Ancient Egyptian statue sells for £16 million in UK despite outcry

Amer Sultan in London, Friday 11 Jul 2014

The statue had previously been on display at Northampton Museum in the UK

The limestone statue of Egyptian scribe Sekhemka

A 4,000-year-old Egyptian statue has been sold for just over £15 million at an auction at Christie’s in London, despite the Egyptian government’s outcry and strong criticism inside the UK.

The sculpture, which depicts Sekhemka, inspector of royal scribes, is being sold by Northampton Borough Council. It was originally acquired by the 2nd Marquess of Northampton during his travels in Egypt in 1849-50 and was given to Northampton Museum either by the 3rd or 4th Marquess of Northampton prior to 1880.

The auction was interrupted by some Egyptians who were trying to stop the controversial sale.  During the bidding, the group started shouting inside the auction room.

“You are selling antiquities stolen from Egypt! You will not be allowed to go with it!” shouted one.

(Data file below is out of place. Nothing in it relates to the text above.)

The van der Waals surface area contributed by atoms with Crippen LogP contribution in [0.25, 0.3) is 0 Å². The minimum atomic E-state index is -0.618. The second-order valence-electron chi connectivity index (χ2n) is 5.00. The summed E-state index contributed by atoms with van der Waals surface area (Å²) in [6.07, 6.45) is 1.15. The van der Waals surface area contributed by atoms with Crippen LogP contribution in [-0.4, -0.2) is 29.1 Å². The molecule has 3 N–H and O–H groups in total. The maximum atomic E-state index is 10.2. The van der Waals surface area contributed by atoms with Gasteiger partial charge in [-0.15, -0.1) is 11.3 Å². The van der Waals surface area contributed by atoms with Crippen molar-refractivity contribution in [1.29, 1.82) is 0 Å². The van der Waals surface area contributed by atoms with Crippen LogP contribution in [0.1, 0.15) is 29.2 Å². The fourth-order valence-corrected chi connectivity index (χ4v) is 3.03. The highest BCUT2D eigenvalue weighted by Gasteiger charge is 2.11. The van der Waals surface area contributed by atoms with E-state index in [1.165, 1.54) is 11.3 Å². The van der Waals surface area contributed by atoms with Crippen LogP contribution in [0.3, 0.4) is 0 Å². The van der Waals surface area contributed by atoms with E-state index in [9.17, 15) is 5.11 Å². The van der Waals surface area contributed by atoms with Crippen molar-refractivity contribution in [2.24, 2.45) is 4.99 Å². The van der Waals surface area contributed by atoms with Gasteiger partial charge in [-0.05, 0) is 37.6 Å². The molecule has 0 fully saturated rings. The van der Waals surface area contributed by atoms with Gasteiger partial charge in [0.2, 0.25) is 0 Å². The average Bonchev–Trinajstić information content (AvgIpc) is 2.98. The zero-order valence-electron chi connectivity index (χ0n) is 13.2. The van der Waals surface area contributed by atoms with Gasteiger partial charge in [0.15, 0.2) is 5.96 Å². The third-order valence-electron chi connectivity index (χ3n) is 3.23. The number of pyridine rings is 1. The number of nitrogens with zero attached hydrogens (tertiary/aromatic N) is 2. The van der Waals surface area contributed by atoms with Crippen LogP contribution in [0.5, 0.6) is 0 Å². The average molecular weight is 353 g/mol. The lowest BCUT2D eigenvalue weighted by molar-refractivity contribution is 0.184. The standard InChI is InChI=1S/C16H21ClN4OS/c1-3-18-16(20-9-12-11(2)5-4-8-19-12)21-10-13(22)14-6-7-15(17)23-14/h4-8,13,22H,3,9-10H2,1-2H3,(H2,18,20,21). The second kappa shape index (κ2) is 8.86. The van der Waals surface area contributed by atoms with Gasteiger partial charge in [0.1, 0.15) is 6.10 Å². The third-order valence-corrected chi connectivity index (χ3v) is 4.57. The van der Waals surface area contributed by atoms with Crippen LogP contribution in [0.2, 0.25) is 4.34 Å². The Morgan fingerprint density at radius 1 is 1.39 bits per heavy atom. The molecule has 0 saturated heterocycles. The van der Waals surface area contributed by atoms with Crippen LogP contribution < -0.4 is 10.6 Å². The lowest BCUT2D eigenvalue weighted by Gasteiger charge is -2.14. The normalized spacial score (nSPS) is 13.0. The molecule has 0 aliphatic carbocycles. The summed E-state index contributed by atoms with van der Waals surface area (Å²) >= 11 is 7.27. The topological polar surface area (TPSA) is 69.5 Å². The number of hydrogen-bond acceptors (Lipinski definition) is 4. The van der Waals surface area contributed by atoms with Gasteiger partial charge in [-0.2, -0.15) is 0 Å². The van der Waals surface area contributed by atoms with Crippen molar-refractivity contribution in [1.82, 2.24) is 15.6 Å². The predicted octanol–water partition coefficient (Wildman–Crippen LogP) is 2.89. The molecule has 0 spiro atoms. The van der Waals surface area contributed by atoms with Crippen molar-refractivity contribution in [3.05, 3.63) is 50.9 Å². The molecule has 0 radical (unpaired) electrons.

Northampton Borough Council, which claims absolute ownership of the statue, plans to use the money to help fund a £14 million extension to Northampton Museum and Art Gallery.

However, Arts Council England has warned that if the sale goes through, the museum could lose its accreditation status.

Ashraf El-Kholy, Egypt' s ambassador to the UK, has pledged to challenge the sale which he described as "illegal". "Today's sale is not the end of it," he told Ahram Online.

According to the inscription on the statue’s base, it depicts a man who was inspector of the scribes of the royal court.

Christie’s London’s Director and Head of Antiquities Georgiana Aitken said that Sekhemka ranks as the most important Egyptian sculpture ever to come to market.

"Christie’s is honoured to present it," she added.

Renowned comic book writer Alan Moore has commented that the sale "could only be catastrophic."

He was quoted as saying that the planned sale is "undercutting one of the fundamental principles by which museums acquire artefacts in their collections.”

Moore, from Northampton, added: “I have donated things to the museum. But I would not be able to do that again in the knowledge that at some point in the future that gifts, made in good faith, could be sold off by a council."

Some reports say by putting the invaluable statue on sale, Northampton Borough Council violated the terms of gifting agreement between the Marquess of Northampton and Northampton Museum.

Christie’s and the council insist the sale is legal.

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